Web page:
There's parity in the NBA again but the overwhelming Boston Celtics are destined to ruin it all.
For the longest time, one of the biggest criticisms of the NBA was that it lacked parity. In the 1980s, the Los Angeles Lakers and Boston Celtics won eight of 10 championships. In the 1990s, the Chicago Bulls owned the decade. The early-2000s were dominated by the Lakers and San Antonio Spurs. The 2010s belonged to the Miami Heat and Golden State Warriors.
The story of the 2020s still has yet to be written and there's hope that parity can persist considering four different teams have won the championship through the first four years of this decade (Lakers, Bucks, Warriors, Nuggets). And thus far in the 2023-24 season, we're seeing more and more of that newfound parity.
The growing parity around the NBA
Taking a quick glance at the NBA standings, you can make the argument that there's been more parity this season than last year. The difference between the second seed and the 7th seed in the Eastern Conference standings is three games (in the loss column). Four teams in the East are tied with 15 losses and one has 16. There are even four teams with 21 or 22 losses that are going to be fighting for the final two spots in the NBA's Play-In Tournament.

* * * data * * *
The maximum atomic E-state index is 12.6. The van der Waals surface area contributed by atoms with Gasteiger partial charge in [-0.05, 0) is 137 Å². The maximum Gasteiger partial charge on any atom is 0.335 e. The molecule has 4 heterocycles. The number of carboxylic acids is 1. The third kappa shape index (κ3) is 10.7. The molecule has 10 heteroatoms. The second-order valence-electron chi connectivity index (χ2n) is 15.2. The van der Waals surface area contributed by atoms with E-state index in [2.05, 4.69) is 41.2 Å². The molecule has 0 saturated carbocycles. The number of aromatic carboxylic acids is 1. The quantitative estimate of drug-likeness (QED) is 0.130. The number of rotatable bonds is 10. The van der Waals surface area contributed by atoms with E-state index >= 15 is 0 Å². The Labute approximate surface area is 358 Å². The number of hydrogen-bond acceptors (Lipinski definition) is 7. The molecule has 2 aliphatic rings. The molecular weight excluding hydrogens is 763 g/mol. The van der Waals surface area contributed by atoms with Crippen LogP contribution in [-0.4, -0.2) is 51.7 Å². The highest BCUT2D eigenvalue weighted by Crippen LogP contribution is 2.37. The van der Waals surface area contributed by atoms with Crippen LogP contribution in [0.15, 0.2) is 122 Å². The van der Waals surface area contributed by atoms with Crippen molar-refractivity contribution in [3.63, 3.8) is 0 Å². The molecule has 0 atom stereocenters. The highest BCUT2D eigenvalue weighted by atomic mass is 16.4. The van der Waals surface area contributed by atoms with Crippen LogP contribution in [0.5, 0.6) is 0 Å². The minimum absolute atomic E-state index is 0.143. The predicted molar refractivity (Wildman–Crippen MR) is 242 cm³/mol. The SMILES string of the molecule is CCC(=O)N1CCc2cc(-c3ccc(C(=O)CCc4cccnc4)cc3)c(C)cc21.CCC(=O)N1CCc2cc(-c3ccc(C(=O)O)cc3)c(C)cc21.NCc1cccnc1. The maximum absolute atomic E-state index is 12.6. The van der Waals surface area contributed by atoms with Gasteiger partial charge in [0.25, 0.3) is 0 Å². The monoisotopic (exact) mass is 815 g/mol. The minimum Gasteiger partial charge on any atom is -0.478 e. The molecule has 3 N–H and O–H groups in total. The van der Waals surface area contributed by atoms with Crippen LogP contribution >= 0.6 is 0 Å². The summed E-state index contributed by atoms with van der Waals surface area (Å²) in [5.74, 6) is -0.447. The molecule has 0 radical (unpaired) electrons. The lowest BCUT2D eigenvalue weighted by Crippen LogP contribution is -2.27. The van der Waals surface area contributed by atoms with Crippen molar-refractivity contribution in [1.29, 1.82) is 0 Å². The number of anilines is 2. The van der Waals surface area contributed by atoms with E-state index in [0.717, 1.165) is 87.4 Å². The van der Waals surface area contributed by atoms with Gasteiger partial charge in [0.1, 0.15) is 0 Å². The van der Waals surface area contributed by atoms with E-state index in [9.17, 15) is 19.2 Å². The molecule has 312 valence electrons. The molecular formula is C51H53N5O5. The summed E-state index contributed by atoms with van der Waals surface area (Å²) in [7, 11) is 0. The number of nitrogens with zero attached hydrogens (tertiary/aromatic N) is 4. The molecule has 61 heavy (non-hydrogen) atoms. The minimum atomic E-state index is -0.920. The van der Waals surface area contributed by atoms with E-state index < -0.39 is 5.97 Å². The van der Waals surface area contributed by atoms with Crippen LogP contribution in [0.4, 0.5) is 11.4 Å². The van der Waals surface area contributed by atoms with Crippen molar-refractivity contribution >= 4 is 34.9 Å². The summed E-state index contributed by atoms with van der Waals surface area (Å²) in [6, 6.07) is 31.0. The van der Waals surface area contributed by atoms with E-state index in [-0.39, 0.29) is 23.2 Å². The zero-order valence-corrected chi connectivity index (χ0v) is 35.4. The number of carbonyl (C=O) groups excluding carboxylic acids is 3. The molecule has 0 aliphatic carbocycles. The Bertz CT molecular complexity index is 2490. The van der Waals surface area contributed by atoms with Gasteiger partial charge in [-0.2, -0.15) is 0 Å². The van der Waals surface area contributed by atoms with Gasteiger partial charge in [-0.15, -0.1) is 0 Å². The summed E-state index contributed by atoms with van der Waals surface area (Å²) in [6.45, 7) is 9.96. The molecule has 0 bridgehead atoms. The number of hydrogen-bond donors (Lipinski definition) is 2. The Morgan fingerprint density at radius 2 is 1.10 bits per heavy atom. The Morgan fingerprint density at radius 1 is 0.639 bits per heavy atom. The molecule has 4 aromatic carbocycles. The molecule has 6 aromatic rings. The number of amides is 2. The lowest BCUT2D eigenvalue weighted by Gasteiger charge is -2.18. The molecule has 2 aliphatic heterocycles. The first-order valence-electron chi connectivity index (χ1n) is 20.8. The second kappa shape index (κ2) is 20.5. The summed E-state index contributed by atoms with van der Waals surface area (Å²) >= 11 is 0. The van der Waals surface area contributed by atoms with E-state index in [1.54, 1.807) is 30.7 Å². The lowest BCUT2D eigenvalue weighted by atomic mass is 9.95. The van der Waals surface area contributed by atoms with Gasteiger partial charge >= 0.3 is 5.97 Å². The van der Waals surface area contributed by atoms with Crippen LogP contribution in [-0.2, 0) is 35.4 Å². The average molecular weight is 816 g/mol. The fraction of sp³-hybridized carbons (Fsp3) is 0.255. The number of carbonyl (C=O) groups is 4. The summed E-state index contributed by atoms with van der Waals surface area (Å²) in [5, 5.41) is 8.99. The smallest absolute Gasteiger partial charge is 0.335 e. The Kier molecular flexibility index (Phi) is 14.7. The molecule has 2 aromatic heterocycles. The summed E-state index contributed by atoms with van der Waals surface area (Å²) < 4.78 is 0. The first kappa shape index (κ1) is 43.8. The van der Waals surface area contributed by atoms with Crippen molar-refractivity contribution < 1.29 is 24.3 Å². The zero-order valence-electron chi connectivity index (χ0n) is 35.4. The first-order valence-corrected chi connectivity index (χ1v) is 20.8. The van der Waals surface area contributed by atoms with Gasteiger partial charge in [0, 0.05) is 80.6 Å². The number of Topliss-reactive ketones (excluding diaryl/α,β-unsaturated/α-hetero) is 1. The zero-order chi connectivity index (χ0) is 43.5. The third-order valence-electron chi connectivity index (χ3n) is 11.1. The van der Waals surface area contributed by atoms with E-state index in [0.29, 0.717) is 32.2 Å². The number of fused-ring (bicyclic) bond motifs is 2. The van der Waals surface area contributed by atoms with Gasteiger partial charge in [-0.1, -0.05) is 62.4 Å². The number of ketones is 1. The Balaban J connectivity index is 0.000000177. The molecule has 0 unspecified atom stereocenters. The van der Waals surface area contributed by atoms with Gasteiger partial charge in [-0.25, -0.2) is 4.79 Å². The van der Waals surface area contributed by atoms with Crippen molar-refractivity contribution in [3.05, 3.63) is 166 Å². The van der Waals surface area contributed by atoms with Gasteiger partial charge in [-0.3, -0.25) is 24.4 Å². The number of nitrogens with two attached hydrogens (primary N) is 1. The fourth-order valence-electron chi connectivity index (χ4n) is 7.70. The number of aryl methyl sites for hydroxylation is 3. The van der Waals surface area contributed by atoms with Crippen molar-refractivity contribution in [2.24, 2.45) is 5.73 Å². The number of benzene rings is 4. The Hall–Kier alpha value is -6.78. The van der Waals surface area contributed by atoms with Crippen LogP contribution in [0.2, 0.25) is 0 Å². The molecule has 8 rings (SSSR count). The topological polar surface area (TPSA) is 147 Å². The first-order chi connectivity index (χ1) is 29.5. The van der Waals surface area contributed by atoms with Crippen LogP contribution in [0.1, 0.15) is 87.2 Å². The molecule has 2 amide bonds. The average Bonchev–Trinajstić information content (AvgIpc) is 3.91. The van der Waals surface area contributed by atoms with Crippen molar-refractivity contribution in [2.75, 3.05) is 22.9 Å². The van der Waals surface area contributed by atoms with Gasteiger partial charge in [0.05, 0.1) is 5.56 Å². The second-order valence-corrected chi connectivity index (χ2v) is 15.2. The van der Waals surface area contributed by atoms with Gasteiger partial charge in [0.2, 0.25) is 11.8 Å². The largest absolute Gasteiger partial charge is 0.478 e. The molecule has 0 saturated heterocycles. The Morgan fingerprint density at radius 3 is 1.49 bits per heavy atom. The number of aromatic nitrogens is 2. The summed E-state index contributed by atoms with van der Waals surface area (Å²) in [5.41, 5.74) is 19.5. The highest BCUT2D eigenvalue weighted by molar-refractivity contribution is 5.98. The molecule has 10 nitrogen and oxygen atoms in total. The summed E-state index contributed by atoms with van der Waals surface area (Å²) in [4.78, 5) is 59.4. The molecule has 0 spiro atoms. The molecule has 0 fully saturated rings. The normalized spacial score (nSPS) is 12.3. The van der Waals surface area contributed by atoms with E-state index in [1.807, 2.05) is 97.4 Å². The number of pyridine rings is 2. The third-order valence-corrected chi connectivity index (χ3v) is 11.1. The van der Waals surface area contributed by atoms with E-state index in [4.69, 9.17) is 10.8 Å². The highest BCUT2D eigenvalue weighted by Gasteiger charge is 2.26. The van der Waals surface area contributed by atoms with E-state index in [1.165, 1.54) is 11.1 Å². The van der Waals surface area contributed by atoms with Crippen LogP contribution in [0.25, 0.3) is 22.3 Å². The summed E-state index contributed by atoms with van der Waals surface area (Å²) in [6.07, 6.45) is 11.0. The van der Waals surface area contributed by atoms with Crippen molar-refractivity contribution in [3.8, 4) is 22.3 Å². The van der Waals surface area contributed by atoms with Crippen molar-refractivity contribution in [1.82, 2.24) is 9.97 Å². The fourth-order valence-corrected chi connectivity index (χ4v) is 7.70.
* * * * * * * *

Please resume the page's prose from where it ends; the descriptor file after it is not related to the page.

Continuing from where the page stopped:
Out West, the Minnesota Timberwolves and Oklahoma City Thunder are sitting as the No. 1 and 2 seeds. If that's not enough to sell you on the parity that's taking place in that conference, add in the fact that the top seed and 7th seed are separated by just five games. The 12th seed is also only 1.5 games back of the 8th seed.
All in all, at nearly the halfway point of the season, there are only five games that can completely count out a second-half push toward the postseason. Parity.
Last season heading into the playoffs, there was no unanimous championship favorite. The hope was that would continue to be the case heading into this year's postseason. However, there may be one team that will end up spoiling the NBA's newfound parity.
The Boston Celtics are ruining the NBA's parity
At the near midway point of the season, the Boston Celtics are head and shoulders the best team in the league. After the moves they made during the offseason, which included acquiring Kristaps Porzingis and Jrue Holiday, the Celtics are storming through the Eastern Conference. Through 36 games this season, the Celtics have an NBA-best 28-8 record. Boston has the second-best offensive rating, the second-best defensive rating, and the best net rating.
The Celtics are doing it on the floor and on paper have arguably the best starting 5 in the league. Even if the NBA is experiencing its most parity-filled season in years, it's hard to imagine the Celtics taking part in any of that.
If the super team era is over in the NBA, someone forgot to give the message to the Celtics. And the scariest part of Boston's success this season is the fact that they still have the assets to make small improvements to the roster ahead of the NBA Trade Deadline.
At this point, it would be surprising if the Celtics didn't march their way to the NBA Finals with little to no resistance. Whether or not a team like the Denver Nuggets in the Western Conference can compete with them on the greatest stage remains to be seen. At least for now, though, it sure seems as if the Celtics are in a position to ruin the league's parity party.